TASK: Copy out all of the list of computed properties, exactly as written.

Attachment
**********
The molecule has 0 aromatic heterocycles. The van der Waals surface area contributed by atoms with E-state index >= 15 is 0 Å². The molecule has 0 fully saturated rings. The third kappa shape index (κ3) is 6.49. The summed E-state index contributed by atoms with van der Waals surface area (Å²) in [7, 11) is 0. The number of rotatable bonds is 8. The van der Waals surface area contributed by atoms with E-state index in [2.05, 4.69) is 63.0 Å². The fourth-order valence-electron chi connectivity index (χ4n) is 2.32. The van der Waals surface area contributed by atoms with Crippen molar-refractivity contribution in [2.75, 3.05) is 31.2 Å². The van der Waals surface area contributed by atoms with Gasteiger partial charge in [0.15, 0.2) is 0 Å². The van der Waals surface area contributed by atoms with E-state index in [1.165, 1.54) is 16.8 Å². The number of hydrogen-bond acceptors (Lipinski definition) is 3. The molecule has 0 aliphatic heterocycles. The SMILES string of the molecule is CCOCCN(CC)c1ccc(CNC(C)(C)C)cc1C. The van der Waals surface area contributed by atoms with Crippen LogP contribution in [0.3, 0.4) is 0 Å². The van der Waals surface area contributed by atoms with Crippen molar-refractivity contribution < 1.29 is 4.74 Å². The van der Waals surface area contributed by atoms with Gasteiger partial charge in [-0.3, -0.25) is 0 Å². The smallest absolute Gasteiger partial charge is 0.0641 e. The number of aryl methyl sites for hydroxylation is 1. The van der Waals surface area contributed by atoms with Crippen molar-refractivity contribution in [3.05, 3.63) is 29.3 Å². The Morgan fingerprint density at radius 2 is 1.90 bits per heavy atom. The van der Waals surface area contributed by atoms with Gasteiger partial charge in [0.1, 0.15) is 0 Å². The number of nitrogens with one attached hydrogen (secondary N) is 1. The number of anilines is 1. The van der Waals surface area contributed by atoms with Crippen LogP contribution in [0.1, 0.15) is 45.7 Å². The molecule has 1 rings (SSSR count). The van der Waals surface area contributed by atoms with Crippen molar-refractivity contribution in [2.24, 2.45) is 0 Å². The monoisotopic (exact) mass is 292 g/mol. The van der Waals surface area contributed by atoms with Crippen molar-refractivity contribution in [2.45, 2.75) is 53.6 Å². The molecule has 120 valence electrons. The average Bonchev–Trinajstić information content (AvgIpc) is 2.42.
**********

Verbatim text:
The molecule has 0 aromatic heterocycles. The van der Waals surface area contributed by atoms with E-state index >= 15 is 0 Å². The molecule has 0 fully saturated rings. The third kappa shape index (κ3) is 6.49. The summed E-state index contributed by atoms with van der Waals surface area (Å²) in [7, 11) is 0. The number of rotatable bonds is 8. The van der Waals surface area contributed by atoms with E-state index in [2.05, 4.69) is 63.0 Å². The fourth-order valence-electron chi connectivity index (χ4n) is 2.32. The van der Waals surface area contributed by atoms with Crippen molar-refractivity contribution in [2.75, 3.05) is 31.2 Å². The van der Waals surface area contributed by atoms with Gasteiger partial charge in [0.15, 0.2) is 0 Å². The van der Waals surface area contributed by atoms with E-state index in [1.165, 1.54) is 16.8 Å². The number of hydrogen-bond acceptors (Lipinski definition) is 3. The molecule has 0 aliphatic heterocycles. The SMILES string of the molecule is CCOCCN(CC)c1ccc(CNC(C)(C)C)cc1C. The van der Waals surface area contributed by atoms with Crippen LogP contribution in [0.3, 0.4) is 0 Å². The van der Waals surface area contributed by atoms with Crippen molar-refractivity contribution < 1.29 is 4.74 Å². The van der Waals surface area contributed by atoms with Gasteiger partial charge in [-0.3, -0.25) is 0 Å². The smallest absolute Gasteiger partial charge is 0.0641 e. The number of aryl methyl sites for hydroxylation is 1. The van der Waals surface area contributed by atoms with Crippen molar-refractivity contribution in [3.05, 3.63) is 29.3 Å². The Morgan fingerprint density at radius 2 is 1.90 bits per heavy atom. The van der Waals surface area contributed by atoms with Gasteiger partial charge in [0.1, 0.15) is 0 Å². The number of nitrogens with one attached hydrogen (secondary N) is 1. The number of anilines is 1. The van der Waals surface area contributed by atoms with Crippen LogP contribution in [0.1, 0.15) is 45.7 Å². The molecule has 1 rings (SSSR count). The van der Waals surface area contributed by atoms with Crippen molar-refractivity contribution in [2.24, 2.45) is 0 Å². The monoisotopic (exact) mass is 292 g/mol. The van der Waals surface area contributed by atoms with Crippen molar-refractivity contribution in [2.45, 2.75) is 53.6 Å². The molecule has 120 valence electrons. The average Bonchev–Trinajstić information content (AvgIpc) is 2.42.